When I discovered Brett’s channel, I actually emailed her and said “how did I not find you on youtube before now?” I found Brett’s channel through Lesley Fightmaster’s videos (see below), as they were doing a video swap for their audiences. I immediately connected to Brett’s style. Over time, I’ve come to love her channel more and more, and it’s the one I use most often at this time.
What I love about Brett’s channel is that she is very diversified. She offers the swifter vinyasa flows, but also offers yin yoga, and other styles like kundalini and myofascial release. Her deep love for yoga and helping people along their journey shines through. A few months ago I joined Brett’s uplifted program. There’s a fee, but it might be worthwhile to you for yoga at home practice (it has been for me).
I went through a long phase using Lesley’s videos, and still use them. I love her smile and infectious energy that can draw you into the class. She ends every class with a quote and that really helps me zone down into the last resting pose before moving on with my day. I’d say most of her classes are swifter moving vinyasa flows, however she does offer other styles like restorative yoga as well.
I discovered Kassandra this past year. While she includes vinyasa flows, her focus is yin yoga. So for those of you looking for more restorative sessions, definitely check out her channel.
I believe there are only a few full videos on this channel (remainder are highlight videos), but there are two yin videos I quite love. When I want a shorter but very effective, soothing yin practice, I choose one of these two. These couple of videos have become a bit of a staple, hopefully Travis will upload more videos soon. (update: I recently did my yinyoga online training with Travis Eliot)
This is a channel I discovered earlier on. I think Esther was one of the first yoga ‘youtubers’. I tune into her channel for some shorter focused videos, such as core strength or working on specific poses. Many of the videos on this channel are short, so it’s a great place to tap into for home-based learning. I also really enjoy Esther’s very real presence, and how she brings students and other practitioners into the videos.
I used Sarah’s videos much more when I was beginning my yoga at home. Not because it’s a beginner’s channel, but because many of her videos are styled with shorter and longer lengths, well suited to beginners. I really enjoyed working on the shorter class, then trying the longer class. I also quite liked the background music and brightness of the videos, as well as the focus on “movement with breath”. I haven’t been using her videos as much lately, but definitely recommend her channel.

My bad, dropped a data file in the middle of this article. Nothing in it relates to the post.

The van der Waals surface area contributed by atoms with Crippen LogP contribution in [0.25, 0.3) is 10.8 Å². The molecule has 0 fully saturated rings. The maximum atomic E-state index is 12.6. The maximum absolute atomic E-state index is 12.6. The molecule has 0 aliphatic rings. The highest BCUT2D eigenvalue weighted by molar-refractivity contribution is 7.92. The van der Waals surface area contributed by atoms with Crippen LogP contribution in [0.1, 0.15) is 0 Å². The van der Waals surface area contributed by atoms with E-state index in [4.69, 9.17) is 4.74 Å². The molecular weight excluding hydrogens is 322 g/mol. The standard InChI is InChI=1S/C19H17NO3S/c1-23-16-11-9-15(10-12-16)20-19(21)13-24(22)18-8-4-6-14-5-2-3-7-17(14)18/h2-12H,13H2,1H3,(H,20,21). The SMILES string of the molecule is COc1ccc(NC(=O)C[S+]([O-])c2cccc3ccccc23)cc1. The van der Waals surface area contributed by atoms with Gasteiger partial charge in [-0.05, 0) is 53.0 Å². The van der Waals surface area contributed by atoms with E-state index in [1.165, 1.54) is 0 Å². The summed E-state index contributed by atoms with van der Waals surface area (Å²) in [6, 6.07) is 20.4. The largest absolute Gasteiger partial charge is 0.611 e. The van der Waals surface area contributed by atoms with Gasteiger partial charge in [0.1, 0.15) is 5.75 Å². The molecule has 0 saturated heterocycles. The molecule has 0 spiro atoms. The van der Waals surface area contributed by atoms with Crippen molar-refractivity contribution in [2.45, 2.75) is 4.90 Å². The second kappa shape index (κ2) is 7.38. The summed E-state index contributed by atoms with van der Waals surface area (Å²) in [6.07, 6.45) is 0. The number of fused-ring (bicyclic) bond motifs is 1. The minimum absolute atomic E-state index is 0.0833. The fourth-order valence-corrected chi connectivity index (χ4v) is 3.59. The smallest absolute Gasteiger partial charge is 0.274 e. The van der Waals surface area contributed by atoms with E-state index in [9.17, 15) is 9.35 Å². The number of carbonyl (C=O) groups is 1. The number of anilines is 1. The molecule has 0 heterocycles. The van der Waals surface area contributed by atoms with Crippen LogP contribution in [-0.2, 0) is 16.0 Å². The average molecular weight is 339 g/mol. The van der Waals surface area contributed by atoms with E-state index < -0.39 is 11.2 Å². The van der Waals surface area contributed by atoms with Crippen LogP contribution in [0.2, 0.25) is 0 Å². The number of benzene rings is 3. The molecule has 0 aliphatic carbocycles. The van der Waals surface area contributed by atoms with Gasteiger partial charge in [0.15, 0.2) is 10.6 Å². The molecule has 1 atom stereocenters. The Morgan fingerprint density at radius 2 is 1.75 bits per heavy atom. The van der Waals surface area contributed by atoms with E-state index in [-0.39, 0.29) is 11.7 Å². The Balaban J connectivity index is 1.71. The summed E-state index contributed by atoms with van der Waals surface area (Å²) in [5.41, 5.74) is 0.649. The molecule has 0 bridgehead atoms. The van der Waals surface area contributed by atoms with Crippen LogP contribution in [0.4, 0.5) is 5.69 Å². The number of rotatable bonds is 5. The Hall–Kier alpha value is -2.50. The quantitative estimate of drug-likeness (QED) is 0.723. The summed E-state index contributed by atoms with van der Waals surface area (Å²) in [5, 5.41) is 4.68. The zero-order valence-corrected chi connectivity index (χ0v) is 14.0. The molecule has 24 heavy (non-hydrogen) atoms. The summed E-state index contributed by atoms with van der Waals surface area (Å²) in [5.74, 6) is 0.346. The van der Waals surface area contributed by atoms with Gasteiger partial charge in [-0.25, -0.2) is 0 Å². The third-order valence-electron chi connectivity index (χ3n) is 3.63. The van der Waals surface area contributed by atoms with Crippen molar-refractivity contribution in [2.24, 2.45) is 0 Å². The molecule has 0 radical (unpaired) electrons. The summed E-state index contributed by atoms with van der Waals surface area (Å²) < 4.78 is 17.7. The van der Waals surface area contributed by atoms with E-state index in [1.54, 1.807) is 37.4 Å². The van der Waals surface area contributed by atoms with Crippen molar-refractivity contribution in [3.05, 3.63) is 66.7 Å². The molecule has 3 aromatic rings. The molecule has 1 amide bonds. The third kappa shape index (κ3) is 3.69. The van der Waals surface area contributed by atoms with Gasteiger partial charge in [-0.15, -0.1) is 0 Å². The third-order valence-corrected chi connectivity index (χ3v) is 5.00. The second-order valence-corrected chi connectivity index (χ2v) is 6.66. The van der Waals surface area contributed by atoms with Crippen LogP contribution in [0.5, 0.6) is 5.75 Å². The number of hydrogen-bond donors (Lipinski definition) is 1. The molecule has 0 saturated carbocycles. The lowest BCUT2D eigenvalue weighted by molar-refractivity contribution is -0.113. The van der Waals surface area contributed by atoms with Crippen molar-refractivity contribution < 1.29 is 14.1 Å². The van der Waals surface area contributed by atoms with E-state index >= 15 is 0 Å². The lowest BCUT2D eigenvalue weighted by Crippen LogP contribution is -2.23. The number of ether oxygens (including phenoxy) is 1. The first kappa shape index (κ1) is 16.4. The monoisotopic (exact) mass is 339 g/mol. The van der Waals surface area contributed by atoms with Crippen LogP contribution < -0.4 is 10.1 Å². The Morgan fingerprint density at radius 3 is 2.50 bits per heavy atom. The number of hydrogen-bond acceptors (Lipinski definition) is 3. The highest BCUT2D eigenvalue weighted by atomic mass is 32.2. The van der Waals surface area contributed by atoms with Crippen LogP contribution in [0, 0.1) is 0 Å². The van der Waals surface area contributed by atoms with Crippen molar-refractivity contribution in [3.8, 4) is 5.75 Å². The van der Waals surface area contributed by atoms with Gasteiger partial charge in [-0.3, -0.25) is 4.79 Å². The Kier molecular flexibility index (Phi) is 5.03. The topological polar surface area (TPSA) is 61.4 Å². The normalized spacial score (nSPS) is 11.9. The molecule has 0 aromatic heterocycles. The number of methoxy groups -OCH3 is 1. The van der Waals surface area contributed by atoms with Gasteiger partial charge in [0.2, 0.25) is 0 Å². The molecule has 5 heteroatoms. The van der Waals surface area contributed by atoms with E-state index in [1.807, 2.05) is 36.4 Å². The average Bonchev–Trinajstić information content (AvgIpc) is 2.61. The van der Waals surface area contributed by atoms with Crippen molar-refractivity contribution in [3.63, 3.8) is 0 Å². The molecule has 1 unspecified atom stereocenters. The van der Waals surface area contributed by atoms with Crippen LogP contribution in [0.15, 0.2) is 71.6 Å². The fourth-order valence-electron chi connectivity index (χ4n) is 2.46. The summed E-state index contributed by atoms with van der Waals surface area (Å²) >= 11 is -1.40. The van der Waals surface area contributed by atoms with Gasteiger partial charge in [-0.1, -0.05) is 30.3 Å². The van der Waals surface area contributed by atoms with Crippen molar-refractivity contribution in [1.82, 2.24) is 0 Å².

Not all yoga youtubers are women. Not all at-home yogis are women, either. I think men would enjoy some of these videos, but I also have used Tim’s videos many times.
Search yoga on youtube and you’ll find a slew of videos from Adriene. She is undoubtedly one of the most popular yoga instructors on youtube (if not the most). Adriene has a quirky yet sensible and practical approach to yoga, and really helps you feel welcome to yoga. I think my home practice really grew the most when I followed Adriene’s 30 days of yoga series. For at least the past three years, Adriene has done a 30-day program in the new year. I feel immersing yourself in a program like this (other yoga instructors also host programs like this in the new year), it can really help you connect with yoga at home in a new or deeper way.
The uploads to Annie’s channel aren’t as frequent, but Annie’s channel has some very lovely videos for yoga at home. I enjoy the pace of Annie’s flows, and her sequences. She has a steady, grounding presence.
There aren’t as many videos on this channel, but there is something very soothing about Paula’s voice, even in the more energetic vinyasa flows. I’ve enjoyed several of her videos, and encourage you to try them.
I must mention the Cosmic Kids Yoga channel for our wee ones to join yoga at home. Our youngest would often roll out a mat after I practiced and pick out a yoga routine. It’s really charming, and young children really gravitate to it. She now feels it’s ‘too kiddish”, so I’d say it’s a great channel for children from about 3 to 8 years.
As I mentioned, you can save money on clothing with a home yoga practice. A good yoga mat is important, however, and some props can be very useful. Here are a few I use myself:
Yoga Mat: I layer up my mats, using one on top of the other. Even when going to a studio I do this, rolling up two mats and toting to and from class. I need that padding for my knees and elbows, and just for comfort in any pose. I’m always surprised to see people using very thin mats – ouch! But every body is different, and while I love a good cushion, others prefer a thin mat. I picked up my mats locally, but if I were to buy another mat I’d look into these:
Clever Mat: It has some great reviews, wider and longer than many mats, and affordable.
Jade Harmony Mat: This is a more expensive mat, but has great reviews, and is made from natural rubber. Also, they plant a tree for every mat sold.